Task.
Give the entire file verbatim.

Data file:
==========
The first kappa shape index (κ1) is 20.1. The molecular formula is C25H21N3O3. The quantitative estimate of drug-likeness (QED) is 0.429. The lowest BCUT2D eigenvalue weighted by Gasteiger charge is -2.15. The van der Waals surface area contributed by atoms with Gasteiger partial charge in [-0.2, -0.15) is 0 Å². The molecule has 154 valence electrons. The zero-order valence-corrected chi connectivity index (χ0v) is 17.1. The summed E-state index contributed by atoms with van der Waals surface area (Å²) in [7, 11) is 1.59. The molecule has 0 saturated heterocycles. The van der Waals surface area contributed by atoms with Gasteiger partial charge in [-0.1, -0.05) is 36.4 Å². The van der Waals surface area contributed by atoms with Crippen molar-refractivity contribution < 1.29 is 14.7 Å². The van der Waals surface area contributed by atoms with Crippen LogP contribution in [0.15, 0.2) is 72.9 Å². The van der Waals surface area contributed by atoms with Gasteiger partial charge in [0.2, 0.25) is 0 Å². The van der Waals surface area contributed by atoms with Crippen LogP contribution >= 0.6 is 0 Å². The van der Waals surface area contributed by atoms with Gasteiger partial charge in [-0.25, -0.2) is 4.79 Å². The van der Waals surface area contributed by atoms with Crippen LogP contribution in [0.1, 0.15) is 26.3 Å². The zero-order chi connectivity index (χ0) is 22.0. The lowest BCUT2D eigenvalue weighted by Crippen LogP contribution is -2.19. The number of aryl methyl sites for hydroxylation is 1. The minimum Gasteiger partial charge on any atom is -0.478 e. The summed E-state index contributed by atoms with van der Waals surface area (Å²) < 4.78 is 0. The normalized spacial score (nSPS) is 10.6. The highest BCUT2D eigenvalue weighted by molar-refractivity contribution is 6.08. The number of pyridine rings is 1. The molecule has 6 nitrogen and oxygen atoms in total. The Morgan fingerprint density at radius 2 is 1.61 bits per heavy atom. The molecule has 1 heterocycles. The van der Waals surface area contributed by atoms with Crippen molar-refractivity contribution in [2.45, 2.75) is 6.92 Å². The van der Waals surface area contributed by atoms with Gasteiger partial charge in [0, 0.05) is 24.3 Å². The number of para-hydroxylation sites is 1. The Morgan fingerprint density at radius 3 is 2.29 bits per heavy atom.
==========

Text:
The first kappa shape index (κ1) is 20.1. The molecular formula is C25H21N3O3. The quantitative estimate of drug-likeness (QED) is 0.429. The lowest BCUT2D eigenvalue weighted by Gasteiger charge is -2.15. The van der Waals surface area contributed by atoms with Gasteiger partial charge in [-0.2, -0.15) is 0 Å². The molecule has 154 valence electrons. The zero-order valence-corrected chi connectivity index (χ0v) is 17.1. The summed E-state index contributed by atoms with van der Waals surface area (Å²) in [7, 11) is 1.59. The molecule has 0 saturated heterocycles. The van der Waals surface area contributed by atoms with Gasteiger partial charge in [-0.1, -0.05) is 36.4 Å². The van der Waals surface area contributed by atoms with Crippen molar-refractivity contribution < 1.29 is 14.7 Å². The van der Waals surface area contributed by atoms with Crippen LogP contribution in [0.15, 0.2) is 72.9 Å². The van der Waals surface area contributed by atoms with Gasteiger partial charge in [0.2, 0.25) is 0 Å². The van der Waals surface area contributed by atoms with Crippen LogP contribution >= 0.6 is 0 Å². The van der Waals surface area contributed by atoms with Gasteiger partial charge in [-0.25, -0.2) is 4.79 Å². The van der Waals surface area contributed by atoms with Crippen LogP contribution in [0.1, 0.15) is 26.3 Å². The zero-order chi connectivity index (χ0) is 22.0. The lowest BCUT2D eigenvalue weighted by Crippen LogP contribution is -2.19. The number of aryl methyl sites for hydroxylation is 1. The minimum Gasteiger partial charge on any atom is -0.478 e. The summed E-state index contributed by atoms with van der Waals surface area (Å²) < 4.78 is 0. The normalized spacial score (nSPS) is 10.6. The highest BCUT2D eigenvalue weighted by molar-refractivity contribution is 6.08. The number of pyridine rings is 1. The molecule has 6 nitrogen and oxygen atoms in total. The Morgan fingerprint density at radius 2 is 1.61 bits per heavy atom. The molecule has 1 heterocycles. The van der Waals surface area contributed by atoms with Crippen molar-refractivity contribution in [2.45, 2.75) is 6.92 Å². The van der Waals surface area contributed by atoms with Gasteiger partial charge in [0, 0.05) is 24.3 Å². The number of para-hydroxylation sites is 1. The Morgan fingerprint density at radius 3 is 2.29 bits per heavy atom.